After teaching grades 7 and 8 for seven years, it was a challenge for me to go down to Kindergarten. The first few months, the way was treacherous. Now looking back, after eight months or so, I can say overall it has been a delight, and I know it was a gift I didn’t even know I needed.
But how can I do genius hour with them? I wondered. I loved the engaged ownership in junior highers when they were given a chance to learn what they wanted in what we call genius hour.
As Faige Meller has suggested, genius hour in kindergarten may look like a maker space. In this tweet, she says making is what kindergarteners do and, in fact, makers are who they are. (Be sure to read Krissy’s original post too.)
I believed in making, but I didn’t know much about Kindergarten. I had learned to trust Faige, though, so when I saw her tweet last March, I began to run with her ideas in Kindergarten. I began collecting supplies and asking families to do so, as well. We have quite a collection, and we go through a lot of materials.
So, we are definitely still making our way (pun intended), but we’ve had some huge successes. After we made a small couch for our reading center as a group project, one boy took on the task of making a very small chair with the ten juice bottles we had recently accumulated. He needed lots of help, but that’s where I came in handy, helping to wrestle the juice bottles and operate the hot glue gun and packaging tape. He was the maker. I was the sous maker taking my orders from him.
Genius hour in Kindergarten. It’s happening. We are calling it that, we are making and learning, but I am always open to suggestions you might have for helping us do it better!
Please leave a link in the comments to your primary genius hour projects and process. Or share on Twitter with the hashtag #PrimaryGH.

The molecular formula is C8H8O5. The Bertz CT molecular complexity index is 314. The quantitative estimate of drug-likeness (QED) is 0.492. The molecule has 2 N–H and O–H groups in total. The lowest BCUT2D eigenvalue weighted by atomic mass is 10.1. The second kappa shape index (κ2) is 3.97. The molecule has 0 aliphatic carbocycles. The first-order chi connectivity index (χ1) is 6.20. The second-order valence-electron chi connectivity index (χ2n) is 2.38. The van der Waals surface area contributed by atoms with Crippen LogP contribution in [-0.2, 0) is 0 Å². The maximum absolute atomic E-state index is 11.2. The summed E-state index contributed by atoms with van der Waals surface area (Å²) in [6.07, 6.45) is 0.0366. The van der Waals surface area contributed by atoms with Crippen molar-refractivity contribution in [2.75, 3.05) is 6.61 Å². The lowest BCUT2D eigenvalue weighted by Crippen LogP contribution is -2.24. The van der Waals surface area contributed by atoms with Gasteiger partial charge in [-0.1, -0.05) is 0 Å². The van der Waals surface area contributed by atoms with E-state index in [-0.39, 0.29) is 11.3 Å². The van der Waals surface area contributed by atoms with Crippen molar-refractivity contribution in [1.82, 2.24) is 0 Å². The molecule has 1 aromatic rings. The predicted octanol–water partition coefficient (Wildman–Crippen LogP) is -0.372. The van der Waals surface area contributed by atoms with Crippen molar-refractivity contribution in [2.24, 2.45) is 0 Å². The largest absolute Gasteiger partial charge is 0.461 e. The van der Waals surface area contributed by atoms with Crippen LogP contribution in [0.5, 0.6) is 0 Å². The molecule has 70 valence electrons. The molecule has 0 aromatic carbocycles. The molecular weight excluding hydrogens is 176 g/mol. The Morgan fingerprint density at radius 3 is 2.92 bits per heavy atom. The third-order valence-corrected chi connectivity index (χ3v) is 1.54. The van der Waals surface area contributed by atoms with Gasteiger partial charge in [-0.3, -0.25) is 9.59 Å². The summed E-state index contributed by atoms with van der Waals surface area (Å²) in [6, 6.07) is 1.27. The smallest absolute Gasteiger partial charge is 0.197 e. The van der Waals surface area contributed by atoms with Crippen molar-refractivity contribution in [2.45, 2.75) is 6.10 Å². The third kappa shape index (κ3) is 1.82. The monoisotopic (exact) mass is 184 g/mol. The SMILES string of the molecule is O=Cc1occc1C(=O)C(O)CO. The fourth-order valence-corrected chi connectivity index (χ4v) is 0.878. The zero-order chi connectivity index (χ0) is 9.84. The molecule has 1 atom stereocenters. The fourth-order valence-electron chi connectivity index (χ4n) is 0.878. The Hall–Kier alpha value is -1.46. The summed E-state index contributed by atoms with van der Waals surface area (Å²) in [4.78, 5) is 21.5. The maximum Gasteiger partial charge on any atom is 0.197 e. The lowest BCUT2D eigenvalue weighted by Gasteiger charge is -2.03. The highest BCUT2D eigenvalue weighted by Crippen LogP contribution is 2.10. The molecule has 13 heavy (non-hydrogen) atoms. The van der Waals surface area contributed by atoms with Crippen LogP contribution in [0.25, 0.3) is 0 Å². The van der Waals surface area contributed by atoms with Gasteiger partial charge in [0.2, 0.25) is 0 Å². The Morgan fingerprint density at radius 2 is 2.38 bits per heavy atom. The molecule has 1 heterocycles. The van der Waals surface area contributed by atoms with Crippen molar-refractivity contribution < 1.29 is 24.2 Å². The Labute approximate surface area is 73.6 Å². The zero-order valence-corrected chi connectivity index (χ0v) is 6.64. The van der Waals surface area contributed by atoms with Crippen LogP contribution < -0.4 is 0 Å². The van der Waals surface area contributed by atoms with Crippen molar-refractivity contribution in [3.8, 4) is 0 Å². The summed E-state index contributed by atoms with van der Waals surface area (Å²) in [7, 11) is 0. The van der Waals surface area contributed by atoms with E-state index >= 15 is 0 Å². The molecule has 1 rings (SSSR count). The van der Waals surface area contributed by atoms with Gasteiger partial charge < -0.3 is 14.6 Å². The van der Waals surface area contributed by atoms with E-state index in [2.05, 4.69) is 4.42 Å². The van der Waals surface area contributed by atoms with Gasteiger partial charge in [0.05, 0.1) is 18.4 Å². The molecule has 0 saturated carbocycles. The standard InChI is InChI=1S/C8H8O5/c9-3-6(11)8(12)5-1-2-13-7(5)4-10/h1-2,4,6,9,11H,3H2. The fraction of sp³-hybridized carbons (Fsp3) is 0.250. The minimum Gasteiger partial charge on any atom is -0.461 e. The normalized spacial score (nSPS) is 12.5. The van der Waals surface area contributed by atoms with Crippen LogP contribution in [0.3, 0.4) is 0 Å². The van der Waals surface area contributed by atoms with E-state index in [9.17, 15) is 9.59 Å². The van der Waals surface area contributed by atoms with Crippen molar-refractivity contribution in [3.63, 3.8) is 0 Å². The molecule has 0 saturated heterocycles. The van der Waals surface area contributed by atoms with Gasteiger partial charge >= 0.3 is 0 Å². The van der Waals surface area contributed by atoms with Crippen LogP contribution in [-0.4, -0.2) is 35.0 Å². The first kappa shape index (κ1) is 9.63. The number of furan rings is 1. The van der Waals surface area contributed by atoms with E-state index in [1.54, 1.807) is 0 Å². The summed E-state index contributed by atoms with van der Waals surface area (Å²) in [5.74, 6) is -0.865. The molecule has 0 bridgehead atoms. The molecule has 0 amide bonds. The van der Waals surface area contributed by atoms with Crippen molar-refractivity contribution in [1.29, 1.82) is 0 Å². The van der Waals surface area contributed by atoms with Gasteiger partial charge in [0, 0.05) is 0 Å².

Ouch…I just re-read Ewan McIntosh’s post, “20% Time and Schools: Not the Best of Bedfellows.” I must say, as much as I respect his work, I disagree with most of this post. Especially this bolded line, jumping out at us in his first paragraph: But in schools, [20% Time] often seems to fall short of our expectations of creative genius.
When I started genius hour with my students in 2011, I did not have expectations of their creative genius. I had expectations that they would learn to learn and become more creative. That’s all! To go in with set expectations of what creative genius looks like in our students is dangerous to the advancement of creativity and innovation. Every one of us who dares to become a teacher better acknowledge the fact that we will have students smarter and more creative than ourselves. (At any age!)
Giving students time for genius hour is tantamount to creating a climate of creativity. It’s not about EXPECTING students to create works of genius, that I would then set against my standard of what hits the mark of genius. My goal is always that they will grow in creativity. Big difference! Ewan said, “…there are moments of genius…but they are by a small proportion of students, with the vast majority of ideas failing to hit the mark.”